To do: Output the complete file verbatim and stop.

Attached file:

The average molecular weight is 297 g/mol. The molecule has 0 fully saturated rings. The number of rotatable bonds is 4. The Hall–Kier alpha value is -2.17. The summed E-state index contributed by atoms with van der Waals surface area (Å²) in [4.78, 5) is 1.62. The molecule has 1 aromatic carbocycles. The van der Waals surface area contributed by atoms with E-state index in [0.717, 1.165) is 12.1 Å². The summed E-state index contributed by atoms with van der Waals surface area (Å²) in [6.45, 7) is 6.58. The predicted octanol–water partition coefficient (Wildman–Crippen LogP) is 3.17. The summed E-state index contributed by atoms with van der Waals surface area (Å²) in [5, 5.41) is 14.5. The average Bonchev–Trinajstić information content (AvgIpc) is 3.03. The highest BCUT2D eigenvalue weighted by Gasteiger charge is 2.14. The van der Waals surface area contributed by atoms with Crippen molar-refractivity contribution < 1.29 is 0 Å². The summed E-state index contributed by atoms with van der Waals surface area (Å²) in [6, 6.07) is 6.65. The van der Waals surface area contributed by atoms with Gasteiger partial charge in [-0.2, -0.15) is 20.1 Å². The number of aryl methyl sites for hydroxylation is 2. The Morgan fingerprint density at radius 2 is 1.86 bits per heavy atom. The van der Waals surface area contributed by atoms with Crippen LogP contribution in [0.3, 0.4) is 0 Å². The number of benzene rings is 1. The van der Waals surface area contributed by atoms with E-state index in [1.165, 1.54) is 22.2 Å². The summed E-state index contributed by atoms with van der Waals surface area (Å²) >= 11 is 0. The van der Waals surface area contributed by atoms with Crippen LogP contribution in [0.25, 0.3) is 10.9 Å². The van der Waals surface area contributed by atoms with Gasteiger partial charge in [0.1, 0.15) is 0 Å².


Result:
The average molecular weight is 297 g/mol. The molecule has 0 fully saturated rings. The number of rotatable bonds is 4. The Hall–Kier alpha value is -2.17. The summed E-state index contributed by atoms with van der Waals surface area (Å²) in [4.78, 5) is 1.62. The molecule has 1 aromatic carbocycles. The van der Waals surface area contributed by atoms with E-state index in [0.717, 1.165) is 12.1 Å². The summed E-state index contributed by atoms with van der Waals surface area (Å²) in [6.45, 7) is 6.58. The predicted octanol–water partition coefficient (Wildman–Crippen LogP) is 3.17. The summed E-state index contributed by atoms with van der Waals surface area (Å²) in [5, 5.41) is 14.5. The average Bonchev–Trinajstić information content (AvgIpc) is 3.03. The highest BCUT2D eigenvalue weighted by Gasteiger charge is 2.14. The van der Waals surface area contributed by atoms with Crippen molar-refractivity contribution < 1.29 is 0 Å². The summed E-state index contributed by atoms with van der Waals surface area (Å²) in [6, 6.07) is 6.65. The van der Waals surface area contributed by atoms with Gasteiger partial charge in [-0.2, -0.15) is 20.1 Å². The number of aryl methyl sites for hydroxylation is 2. The Morgan fingerprint density at radius 2 is 1.86 bits per heavy atom. The van der Waals surface area contributed by atoms with Crippen LogP contribution in [0.3, 0.4) is 0 Å². The number of benzene rings is 1. The van der Waals surface area contributed by atoms with E-state index in [1.165, 1.54) is 22.2 Å². The summed E-state index contributed by atoms with van der Waals surface area (Å²) >= 11 is 0. The van der Waals surface area contributed by atoms with Crippen LogP contribution in [0.25, 0.3) is 10.9 Å². The van der Waals surface area contributed by atoms with Gasteiger partial charge in [0.1, 0.15) is 0 Å².